Comparison of body mass index, waist circumference, and waist to height ratio in the prediction of hypertension and diabetes mellitus: Filipino-American women cardiovascular study

Cynthia A. Battie, University of North Florida
Nancy Borja-Hart, University of Tennessee Health Science Center
Irma B. Ancheta, University of Florida
Rene Flores, University of Texas Science Center
Goutham Rao, The University of Chicago
Latha Palaniappan, Stanford University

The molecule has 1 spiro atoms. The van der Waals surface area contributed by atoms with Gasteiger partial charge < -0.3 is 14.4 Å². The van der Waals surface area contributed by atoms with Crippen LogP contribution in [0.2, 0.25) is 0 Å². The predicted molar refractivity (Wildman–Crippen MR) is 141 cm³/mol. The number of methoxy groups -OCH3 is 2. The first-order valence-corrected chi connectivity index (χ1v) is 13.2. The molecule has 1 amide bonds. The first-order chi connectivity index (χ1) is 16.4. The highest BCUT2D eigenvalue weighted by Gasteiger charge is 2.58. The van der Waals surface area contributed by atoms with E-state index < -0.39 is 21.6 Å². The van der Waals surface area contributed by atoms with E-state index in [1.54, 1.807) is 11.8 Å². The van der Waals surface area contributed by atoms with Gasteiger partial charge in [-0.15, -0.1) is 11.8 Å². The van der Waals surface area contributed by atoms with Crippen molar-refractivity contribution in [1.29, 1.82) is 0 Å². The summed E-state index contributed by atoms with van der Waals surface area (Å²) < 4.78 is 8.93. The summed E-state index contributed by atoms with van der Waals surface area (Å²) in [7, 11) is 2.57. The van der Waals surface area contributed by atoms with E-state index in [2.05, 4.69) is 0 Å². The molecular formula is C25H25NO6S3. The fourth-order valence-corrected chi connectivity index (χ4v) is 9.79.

The relative ability of three obesity indices to predict hypertension (HTN) and diabetes (DM) and the validity of using Asian-specific thresholds of these indices were examined in Filipino-American women (FAW). Filipino-American women (n = 382), 40–65 years of age were screened for hypertension (HTN) and diabetes (DM) in four major US cities. Body mass index (BMI), waist circumference (WC) and waist circumference to height ratio (WHtR) were measured. ROC analyses determined that the three obesity measurements were similar in predicting HTN and DM (AUC: 0.6–0.7). The universal WC threshold of ≥ 35 in. missed 13% of the hypertensive patients and 12% of the diabetic patients. The Asian WC threshold of ≥ 31.5 in. increased detection of HTN and DM but with a high rate of false positives. The traditional BMI ≥ 25 kg/m2 threshold missed 35% of those with hypertension and 24% of those with diabetes. The Asian BMI threshold improved detection but resulted in a high rate of false positives. The suggested WHtR cut-off of ≥ 0.5 missed only 1% of those with HTN and 0% of those with DM. The three obesity measurements had similar but modest ability to predict HTN and DM in FAW. Using Asian-specific thresholds increased accuracy but with a high rate of false positives. Whether FAW, especially at older ages, should be encouraged to reach these lower thresholds needs further investigation because of the high false positive rates.